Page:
You’d be surprised by how many homes have electrical wires that aren’t up to code. Some of these wires are simply old or made of outdated material. Others are damaged, worn out, or even dangerous.
Of course, it’s difficult to tell whether wires are up to code just by looking at them. That’s where professional home inspections come in. Here’s what you should know about home electrical inspections and how to tell if you should schedule one:
How do home electrical inspections work?
A home electrical inspection is a thorough review of your home’s entire electrical system conducted by a professional. A proper electrical inspection follows a procedure stipulated in the National Electrical Code (NEC). The NEC is a set of electrical safety standards that the National Fire Protection Association constantly re-evaluates and updates with input from electrical professionals all over the country. When electricians determine whether something is “up to code,” the NEC is what they’re talking about.
The NEC establishes the minimum safety standard for all home electrical fixtures, systems, and devices. If something is “up to code,” that means it meets this minimum safety standard. During the inspection, electricians check the safety of all electrical devices in your home following a checklist. This will include your wires, outlets, circuits, fixtures, appliances, service panels, and more. At the end of the inspection, you will have a comprehensive understanding of your home’s electrical safety.
Why wouldn’t my wires pass an electrical inspection?
If any electrical feature doesn’t “pass” inspection, that means it fails to meet the minimum safety standards established by the NEC. Wires are among the most common electrical features to “fail” inspection because they’re hard for non-professionals to check on. Wires can fail inspection for any of the following reasons:
Wires may wear down over time, especially if you installed them a long time ago. Older wires are also more likely to be made of substandard material or installed with substandard methodologies like knob-and-tube wiring. The older your home, the more likely it is that your electrical wiring is old, too. If you can’t remember the last time you had your older home’s wires inspected, then it’s probably time.
Many homes built in the 60s and 70s have aluminum wiring. Aluminum is considered poor wiring for several reasons. It rusts, breaks, and overheats easier, and it doesn’t integrate well with newer installations. If you have aluminum wiring, your electrician will recommend replacing it. You can learn more about the hazards of aluminum wiring here.
If your wires were installed by non-professionals or they were installed many years ago, then there’s a good chance they were installed incorrectly. Professional inspectors can evaluate whether your original wiring works correctly and recommend how to fix it if it doesn’t.
Wires sustain damage for all kinds of reasons. If wires come unseated from their connection points or fray, they could spark and start fires. Inspectors can identify wire damage even in its early stages. We may even be able to fix it before it becomes a serious problem!
The electrical code doesn’t require grounding existing circuits, but it does require all new installations to include grounding. If you don’t have grounded circuits, your inspector can tell you and recommend the best way to stay safe.
How can I identify wiring problems before an inspection?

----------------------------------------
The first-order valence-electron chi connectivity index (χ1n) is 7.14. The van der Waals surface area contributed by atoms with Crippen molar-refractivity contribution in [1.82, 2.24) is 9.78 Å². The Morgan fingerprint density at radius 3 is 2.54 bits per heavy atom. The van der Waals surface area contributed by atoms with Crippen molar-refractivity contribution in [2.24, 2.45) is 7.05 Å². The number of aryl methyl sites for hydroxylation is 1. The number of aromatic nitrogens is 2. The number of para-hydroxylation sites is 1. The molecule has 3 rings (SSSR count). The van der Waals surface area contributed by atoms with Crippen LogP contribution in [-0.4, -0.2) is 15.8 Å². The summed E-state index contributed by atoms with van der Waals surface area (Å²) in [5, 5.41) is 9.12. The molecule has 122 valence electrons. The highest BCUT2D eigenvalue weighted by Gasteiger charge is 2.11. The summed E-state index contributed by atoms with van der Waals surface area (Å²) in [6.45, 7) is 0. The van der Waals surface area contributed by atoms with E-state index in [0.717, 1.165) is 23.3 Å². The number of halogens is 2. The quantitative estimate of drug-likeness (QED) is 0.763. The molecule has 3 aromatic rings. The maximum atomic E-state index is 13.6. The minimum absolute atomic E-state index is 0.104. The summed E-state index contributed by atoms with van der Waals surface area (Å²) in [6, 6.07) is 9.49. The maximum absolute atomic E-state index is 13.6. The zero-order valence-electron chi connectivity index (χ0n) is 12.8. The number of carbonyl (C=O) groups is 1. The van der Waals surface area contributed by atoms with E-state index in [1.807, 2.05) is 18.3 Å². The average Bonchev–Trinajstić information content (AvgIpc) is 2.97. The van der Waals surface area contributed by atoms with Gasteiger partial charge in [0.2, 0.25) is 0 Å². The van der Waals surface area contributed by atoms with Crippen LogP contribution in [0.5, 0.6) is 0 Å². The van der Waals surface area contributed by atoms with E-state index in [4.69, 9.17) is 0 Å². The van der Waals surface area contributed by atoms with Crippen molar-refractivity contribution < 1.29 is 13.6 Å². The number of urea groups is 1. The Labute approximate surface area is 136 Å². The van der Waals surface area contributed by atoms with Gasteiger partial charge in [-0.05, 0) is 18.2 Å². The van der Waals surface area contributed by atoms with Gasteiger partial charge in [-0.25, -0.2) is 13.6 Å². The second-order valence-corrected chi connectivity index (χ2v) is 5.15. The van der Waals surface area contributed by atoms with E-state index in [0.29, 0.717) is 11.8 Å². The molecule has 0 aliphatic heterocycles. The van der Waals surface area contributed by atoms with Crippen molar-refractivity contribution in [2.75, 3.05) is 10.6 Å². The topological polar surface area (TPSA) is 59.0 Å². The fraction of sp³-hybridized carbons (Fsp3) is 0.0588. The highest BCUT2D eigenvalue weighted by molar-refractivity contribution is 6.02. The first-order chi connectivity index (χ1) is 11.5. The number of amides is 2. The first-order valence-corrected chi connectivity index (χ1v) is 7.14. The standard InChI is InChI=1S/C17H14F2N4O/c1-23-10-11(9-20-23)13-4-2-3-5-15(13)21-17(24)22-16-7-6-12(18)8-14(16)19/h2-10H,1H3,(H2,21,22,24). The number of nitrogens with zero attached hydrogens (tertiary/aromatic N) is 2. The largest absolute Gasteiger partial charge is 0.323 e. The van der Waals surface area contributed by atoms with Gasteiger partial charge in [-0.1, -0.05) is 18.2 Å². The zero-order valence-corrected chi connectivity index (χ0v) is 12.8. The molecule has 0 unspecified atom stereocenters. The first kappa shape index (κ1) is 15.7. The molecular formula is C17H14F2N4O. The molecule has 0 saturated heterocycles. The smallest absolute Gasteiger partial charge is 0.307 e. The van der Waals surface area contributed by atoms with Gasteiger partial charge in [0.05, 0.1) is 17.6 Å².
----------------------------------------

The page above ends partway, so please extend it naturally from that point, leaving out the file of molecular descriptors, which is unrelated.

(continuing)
It can be tough to identify all the ways your home’s wiring could fail to meet code (that’s what inspections are for!), but there are a couple of things to watch for. If you want to know how up-to-date and safe your electrical system is, look for:
Outlet discoloration or damage
Often, your outlets will be the first indication that something’s wrong with the wires behind them. If your outlets look discolored, damaged, or if they smell like burning, it’s likely because of a wiring problem. When circuit wires fray or overheat, they often melt the nearest outlet. Obviously, if your outlets ever spark or catch fire, then something’s seriously wrong.
If you can find any exposed wiring, try to figure out what it’s made of. Manufacturers mark aluminum wiring with “Al” at various places around its casing. You should take this opportunity to check for any fraying or damage to the casing. If wires look rusted, frayed, chewed, or otherwise damaged, they probably won’t pass inspection.
Frequently tripped circuit breakers
Your circuit breakers trip to protect your wires and fixtures from excess voltage. The more frequently they trip, the more likely it is that there’s a problem in your home’s circuitry. If your wires can’t handle the voltage demanded of them, your circuits will break quite frequently. Damage or faulty connections will also trip circuit breakers.
If your electrical outlets have two prongs instead of three, then they aren’t grounded. Although the electrical code doesn’t strictly require grounding, we highly recommend it. Often, a lack of grounding is also an indication that your wires are old, which could exacerbate all kinds of problems. You should consider upgrading any two-pronged outlets in your home and getting an inspection for good measure.
If you don’t think your electrical wires are up to code, don’t panic: that’s what inspections are for. A professional electrician can tell you what’s wrong with your home’s electricity and how to fix it. “Failing” an inspection isn’t a problem, it’s how you start to deal with a problem.
If you need to update your wiring, get in touch with Early Bird right away. Our experts will conduct a thorough inspection of your home’s electricity. We can tell you exactly what’s wrong with your wires and how we’ll fix it. You’ll never have to worry about unknown electrical problems again.